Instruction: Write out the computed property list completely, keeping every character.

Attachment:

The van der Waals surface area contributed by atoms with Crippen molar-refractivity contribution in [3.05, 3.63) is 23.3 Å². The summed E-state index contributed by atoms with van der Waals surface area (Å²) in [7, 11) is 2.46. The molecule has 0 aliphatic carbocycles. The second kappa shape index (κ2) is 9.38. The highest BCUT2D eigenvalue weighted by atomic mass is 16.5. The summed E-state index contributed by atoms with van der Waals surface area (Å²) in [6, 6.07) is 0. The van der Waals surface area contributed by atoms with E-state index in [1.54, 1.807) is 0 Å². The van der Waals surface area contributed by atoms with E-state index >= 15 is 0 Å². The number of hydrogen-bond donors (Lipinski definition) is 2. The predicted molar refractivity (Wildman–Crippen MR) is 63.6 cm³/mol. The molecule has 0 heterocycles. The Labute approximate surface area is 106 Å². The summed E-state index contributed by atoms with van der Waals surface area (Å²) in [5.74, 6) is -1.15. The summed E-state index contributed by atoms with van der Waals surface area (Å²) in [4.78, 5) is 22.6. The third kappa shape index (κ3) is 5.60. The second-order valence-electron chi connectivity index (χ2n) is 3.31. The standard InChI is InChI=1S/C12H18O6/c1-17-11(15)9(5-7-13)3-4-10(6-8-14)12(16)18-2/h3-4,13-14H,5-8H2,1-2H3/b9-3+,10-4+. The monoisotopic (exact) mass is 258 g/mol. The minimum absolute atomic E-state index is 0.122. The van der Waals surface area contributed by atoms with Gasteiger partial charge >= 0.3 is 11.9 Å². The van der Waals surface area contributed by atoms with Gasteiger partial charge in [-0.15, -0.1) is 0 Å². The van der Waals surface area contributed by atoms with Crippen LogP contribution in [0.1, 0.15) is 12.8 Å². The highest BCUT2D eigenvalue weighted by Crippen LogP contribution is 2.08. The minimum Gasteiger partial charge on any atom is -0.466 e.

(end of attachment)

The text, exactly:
The van der Waals surface area contributed by atoms with Crippen molar-refractivity contribution in [3.05, 3.63) is 23.3 Å². The summed E-state index contributed by atoms with van der Waals surface area (Å²) in [7, 11) is 2.46. The molecule has 0 aliphatic carbocycles. The second kappa shape index (κ2) is 9.38. The highest BCUT2D eigenvalue weighted by atomic mass is 16.5. The summed E-state index contributed by atoms with van der Waals surface area (Å²) in [6, 6.07) is 0. The van der Waals surface area contributed by atoms with E-state index in [1.54, 1.807) is 0 Å². The van der Waals surface area contributed by atoms with E-state index >= 15 is 0 Å². The number of hydrogen-bond donors (Lipinski definition) is 2. The predicted molar refractivity (Wildman–Crippen MR) is 63.6 cm³/mol. The molecule has 0 heterocycles. The Labute approximate surface area is 106 Å². The summed E-state index contributed by atoms with van der Waals surface area (Å²) in [5.74, 6) is -1.15. The summed E-state index contributed by atoms with van der Waals surface area (Å²) in [4.78, 5) is 22.6. The third kappa shape index (κ3) is 5.60. The second-order valence-electron chi connectivity index (χ2n) is 3.31. The standard InChI is InChI=1S/C12H18O6/c1-17-11(15)9(5-7-13)3-4-10(6-8-14)12(16)18-2/h3-4,13-14H,5-8H2,1-2H3/b9-3+,10-4+. The monoisotopic (exact) mass is 258 g/mol. The minimum absolute atomic E-state index is 0.122. The van der Waals surface area contributed by atoms with Gasteiger partial charge >= 0.3 is 11.9 Å². The van der Waals surface area contributed by atoms with Gasteiger partial charge in [-0.15, -0.1) is 0 Å². The van der Waals surface area contributed by atoms with Crippen LogP contribution in [0.1, 0.15) is 12.8 Å². The highest BCUT2D eigenvalue weighted by Crippen LogP contribution is 2.08. The minimum Gasteiger partial charge on any atom is -0.466 e.